3 FTSE Shares Near 52-Week Lows
The FTSE 100 (INDEX: ^FTSE) reached a 52-week low of 4,944 on Oct. 4, 2011, having fallen from its July 7 high point of 6,055. Today it stands at 5,680, which is pretty close to halfway between those two extremes.
But whether it's heading upward or downward, we see individual shares in the FTSE indices hitting new high and low points almost every day.
Here, we take a look at three plumbing new depths today.
Hedge fund manager Man Group (ISE: EMG.L) appears unable to regain much confidence from investors, after its shares hit a 52-week low today, falling 3.8 pence to 67 pence.
Even news of the appointment of Judy Saunders as an advisor, amid signs that pension funds are looking for more hedge fund exposure, didn't halt the slide today. It has so far taken the shares down 75% from their 52-week high of 259.6 pence nearly a year ago.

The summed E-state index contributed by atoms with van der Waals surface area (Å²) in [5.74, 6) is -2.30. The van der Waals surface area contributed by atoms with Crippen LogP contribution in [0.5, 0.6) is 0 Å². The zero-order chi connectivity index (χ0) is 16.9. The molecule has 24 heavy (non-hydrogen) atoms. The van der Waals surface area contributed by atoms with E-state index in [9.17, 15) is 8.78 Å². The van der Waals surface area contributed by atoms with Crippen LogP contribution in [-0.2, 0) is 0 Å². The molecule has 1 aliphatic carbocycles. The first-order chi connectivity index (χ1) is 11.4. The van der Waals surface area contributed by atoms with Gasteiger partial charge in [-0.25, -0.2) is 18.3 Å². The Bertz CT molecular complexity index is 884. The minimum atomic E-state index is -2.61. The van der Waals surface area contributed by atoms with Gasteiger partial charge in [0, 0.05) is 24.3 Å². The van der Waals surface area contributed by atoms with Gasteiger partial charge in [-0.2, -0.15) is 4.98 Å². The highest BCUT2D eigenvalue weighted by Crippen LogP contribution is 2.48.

The rot set in when the firm's flagship AHL fund failed to meet the high-water performance that would allow Man to charge higher fees, and there has been no sign of any respite since.
Hardy Oil & Gas (ISE: HDY.L) has had a poor year and today hit a low of 113 pence, having fallen all the way from a 228 pence high in August 2011 -- that's a fall of 50%.
The firm, exploring for petrochemicals in India, released full-year results for 2011 in March, which showed a loss per share of 1.9 pence. And that's expected to fall further to a 2.5 pence loss per share this year.
An interim statement in May disappointed the markets, as the company announced it had started a "comprehensive review of our long-term strategic goals and objectives in order to realize value for shareholders."
Print and Web publisher Mecom Group (ISE: MEC.L) reached a new low of 61 pence per share today, falling 3 pence, or 5%.
The share price fell off a cliff after the firm released a profit warning on June 6, telling us that it had "experienced a significant deterioration in advertising revenues in the second quarter of 2012, especially in its Dutch business."
It also said it didn't expect things to get better in the second half, citing Dutch economic weakness and the eurozone crisis as the reasons.
But even before that, the price had fallen from its 52-week high of 242 pence set in August 2011, giving us an overall fall of 75% from top to bottom.
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